"The mind is a compact, multiply connected thought mass with internal connections of the most intimate kind. It grows continuously as new thought masses enter it, and this is the means by which it continues to develop."

Bernhard Riemann On Psychology and Metaphysics ca. 1860

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Friday, August 26, 2011

Ask Not What Is Debt? Ask What Is the Physical Economy...


While much of Mr Graeber’s work is unobjectionable and his criticism of the IMF, et al. is appreciated, the problem is that the entire field of academic “economics” itself is a fraud. It entirely leaves out of the question that there is a physical economy apart from money. And, it just so happens that that study of the improvements in that physical economy and how populations are sustained at increasing standards of living is the only way out of the current monetary crisis. Yes, debt moratoria are required, but then the question is what sorts of long term investments are necessary to pull the world away from the last 50 years of looting the world’s physical economy?

5 comments:

  1. 1) I’m not an economist and much of the book is a critique of the very most basic assumptions on which “academic economics” is built – for the very reason that it ignores human relations outside the formal “economy.”

    2) when did I say a debt moratorium would solve all problems?

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  2. This quote, among others, from the interview implies that you would look favorably on a a moratorium(or perhaps jubilee):

    “When thousands of people begin assembling in squares in Greece and Spain calling for real democracy what they are effectively saying is: “Look, in 2008 you let the cat out of the bag. If money really is just a social construct now, a promise, a set of IOUs and even trillions of debts can be made to vanish if sufficiently powerful players demand it then, if democracy is to mean anything, it means that everyone gets to weigh in on the process of how these promises are made and renegotiated.” I find this extraordinarily hopeful.”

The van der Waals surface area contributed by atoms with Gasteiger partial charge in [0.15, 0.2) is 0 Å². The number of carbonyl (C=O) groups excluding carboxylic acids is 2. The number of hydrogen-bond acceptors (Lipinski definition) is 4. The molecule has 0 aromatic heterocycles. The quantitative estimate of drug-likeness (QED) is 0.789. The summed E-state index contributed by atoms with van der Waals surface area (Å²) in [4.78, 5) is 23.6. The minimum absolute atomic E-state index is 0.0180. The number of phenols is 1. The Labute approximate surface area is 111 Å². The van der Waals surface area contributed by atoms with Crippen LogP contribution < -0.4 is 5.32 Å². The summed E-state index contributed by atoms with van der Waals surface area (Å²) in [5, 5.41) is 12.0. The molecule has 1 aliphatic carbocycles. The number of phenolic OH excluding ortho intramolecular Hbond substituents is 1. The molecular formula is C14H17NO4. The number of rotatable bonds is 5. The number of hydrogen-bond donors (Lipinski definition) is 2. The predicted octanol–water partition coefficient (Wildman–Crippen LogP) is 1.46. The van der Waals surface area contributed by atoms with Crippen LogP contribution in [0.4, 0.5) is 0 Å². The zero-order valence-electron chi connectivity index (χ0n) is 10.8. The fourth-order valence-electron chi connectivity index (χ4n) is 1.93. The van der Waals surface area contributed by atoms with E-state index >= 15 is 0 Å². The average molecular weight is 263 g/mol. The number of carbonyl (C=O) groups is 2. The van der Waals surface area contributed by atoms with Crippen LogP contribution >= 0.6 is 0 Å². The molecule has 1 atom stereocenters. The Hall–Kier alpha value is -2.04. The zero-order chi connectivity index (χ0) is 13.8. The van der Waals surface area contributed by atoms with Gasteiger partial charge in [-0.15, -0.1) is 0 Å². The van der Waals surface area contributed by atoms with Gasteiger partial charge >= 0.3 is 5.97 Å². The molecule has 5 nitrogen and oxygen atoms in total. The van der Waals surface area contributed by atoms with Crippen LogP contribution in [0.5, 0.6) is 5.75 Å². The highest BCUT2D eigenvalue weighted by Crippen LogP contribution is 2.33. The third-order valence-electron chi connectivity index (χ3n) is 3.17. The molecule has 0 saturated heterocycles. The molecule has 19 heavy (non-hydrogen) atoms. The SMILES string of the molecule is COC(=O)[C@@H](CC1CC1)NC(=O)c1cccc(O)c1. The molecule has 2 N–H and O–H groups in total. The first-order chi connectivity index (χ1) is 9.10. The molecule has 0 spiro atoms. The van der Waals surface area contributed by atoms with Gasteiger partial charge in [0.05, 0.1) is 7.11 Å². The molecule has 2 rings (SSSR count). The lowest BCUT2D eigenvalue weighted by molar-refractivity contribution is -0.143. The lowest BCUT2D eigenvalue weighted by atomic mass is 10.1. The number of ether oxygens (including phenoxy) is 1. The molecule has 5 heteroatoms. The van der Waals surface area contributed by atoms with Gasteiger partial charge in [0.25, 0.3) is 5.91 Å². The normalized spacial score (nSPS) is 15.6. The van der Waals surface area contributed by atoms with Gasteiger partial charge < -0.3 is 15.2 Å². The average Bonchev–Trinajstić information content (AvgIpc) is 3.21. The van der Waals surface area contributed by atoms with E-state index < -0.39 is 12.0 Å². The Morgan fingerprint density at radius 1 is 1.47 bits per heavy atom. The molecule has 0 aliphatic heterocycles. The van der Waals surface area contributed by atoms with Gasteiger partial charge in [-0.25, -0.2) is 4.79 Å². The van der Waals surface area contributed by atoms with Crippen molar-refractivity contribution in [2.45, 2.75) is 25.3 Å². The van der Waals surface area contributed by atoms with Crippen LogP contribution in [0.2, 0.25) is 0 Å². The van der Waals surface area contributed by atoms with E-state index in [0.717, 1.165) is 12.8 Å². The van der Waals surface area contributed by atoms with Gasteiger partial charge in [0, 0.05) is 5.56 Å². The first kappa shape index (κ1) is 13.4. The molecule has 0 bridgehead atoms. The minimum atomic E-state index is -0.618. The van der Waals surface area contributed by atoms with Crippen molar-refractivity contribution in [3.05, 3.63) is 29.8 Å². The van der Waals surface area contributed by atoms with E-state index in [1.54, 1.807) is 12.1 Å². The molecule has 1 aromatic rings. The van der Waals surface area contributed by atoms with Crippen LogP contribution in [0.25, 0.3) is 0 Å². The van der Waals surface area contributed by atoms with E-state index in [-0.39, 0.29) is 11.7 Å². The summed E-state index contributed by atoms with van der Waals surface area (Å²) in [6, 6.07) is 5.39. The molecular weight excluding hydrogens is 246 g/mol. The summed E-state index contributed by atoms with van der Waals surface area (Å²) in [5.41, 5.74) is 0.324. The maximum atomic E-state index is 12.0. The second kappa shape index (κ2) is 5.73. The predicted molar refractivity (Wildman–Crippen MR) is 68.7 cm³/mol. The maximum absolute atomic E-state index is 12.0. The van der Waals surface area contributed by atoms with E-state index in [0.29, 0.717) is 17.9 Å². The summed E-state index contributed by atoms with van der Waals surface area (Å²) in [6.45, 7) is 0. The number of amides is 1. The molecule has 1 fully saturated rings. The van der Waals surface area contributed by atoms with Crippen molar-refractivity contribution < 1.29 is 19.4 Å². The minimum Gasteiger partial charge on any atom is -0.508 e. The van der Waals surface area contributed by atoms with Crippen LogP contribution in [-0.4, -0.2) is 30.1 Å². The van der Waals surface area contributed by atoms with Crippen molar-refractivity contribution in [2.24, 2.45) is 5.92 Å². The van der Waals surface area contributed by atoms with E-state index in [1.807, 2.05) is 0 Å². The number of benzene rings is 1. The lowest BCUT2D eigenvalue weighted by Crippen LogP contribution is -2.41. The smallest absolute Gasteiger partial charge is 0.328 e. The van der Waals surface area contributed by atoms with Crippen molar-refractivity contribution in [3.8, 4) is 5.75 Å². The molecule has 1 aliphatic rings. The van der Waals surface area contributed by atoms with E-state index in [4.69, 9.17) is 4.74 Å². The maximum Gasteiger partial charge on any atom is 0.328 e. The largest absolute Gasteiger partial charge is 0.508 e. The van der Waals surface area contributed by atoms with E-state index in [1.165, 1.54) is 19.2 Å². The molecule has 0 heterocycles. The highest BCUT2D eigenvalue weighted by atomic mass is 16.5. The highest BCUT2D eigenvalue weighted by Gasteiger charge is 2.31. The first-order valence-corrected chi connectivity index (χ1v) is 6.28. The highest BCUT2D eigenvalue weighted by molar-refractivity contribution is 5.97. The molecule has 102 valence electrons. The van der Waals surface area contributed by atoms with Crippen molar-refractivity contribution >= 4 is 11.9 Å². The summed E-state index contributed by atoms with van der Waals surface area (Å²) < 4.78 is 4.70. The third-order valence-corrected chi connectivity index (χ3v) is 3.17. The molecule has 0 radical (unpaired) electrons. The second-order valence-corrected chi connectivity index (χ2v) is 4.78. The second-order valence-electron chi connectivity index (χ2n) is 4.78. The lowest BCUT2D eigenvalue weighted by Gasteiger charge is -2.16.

From this I inferred that you would agree that trillions of worthless derivative “bucket shop” gambling debts created out of thin air by the very financial houses that were lately bailed out ought to be wiped off the slate… I certainly believe that that is a necessary prerequisite to the only way out of the crisis. I didn’t mean to imply that you were an academic economist, but in the interview, that which was left unasked was the most important issue facing us all today. That is, with what do we replace the bankrupt system?

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  3. Yes i do think it would be a good idea. But your response seemed to be phrased in such a way (“this is unobjectionable, but…”) as to imply that saying it would be not enough to cure what’s fundamentally wrong with our system was an objection to the piece, which would only make sense if you were assuming I thought it would be enough to cure what’s fundamentally wrong with the system.

    Of course it’s quite possible I misunderstood you.

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  4. Well, I was aiming to open the discussion to the larger arena of how to emerge from the current nightmarish monetary disease of unpayable and illegitimate derivatives debt since it was brought up in the piece. Now it is quite curious to me that we can speak of credit systems and Adam Smith and leave out of the conversation Smith’s most prominent adversary: Alexander Hamilton. Hamilton explicitly attacked Smith’s doctrine in his Report to the Congress on Manufactures. Today, our nation is foundering because we have forgotten the principles that Hamilton used to develop our original prosperity. What needs to be done is to throw off monetarism as a rotten ideology and return to generating credit for nation building. For instance, the North American Water and Power Alliance plan and an Alaskan Siberian Aleutian rail connection for starters. We need credit for the development of the next generation of Thorium reactors. We require a NASA manned mission to Mars using fusion propulsion. Thus credit would be used to foster an increased standard of living based not the false belief that money is wealth, but rather that only increased technology in physically productive systems constitutes wealth.

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  5. David Graeber4:16 AM

    Sounds good to me! As mentioned above, I am still bitter about the fact we’re not on Mars yet. As a child, they lied to me!

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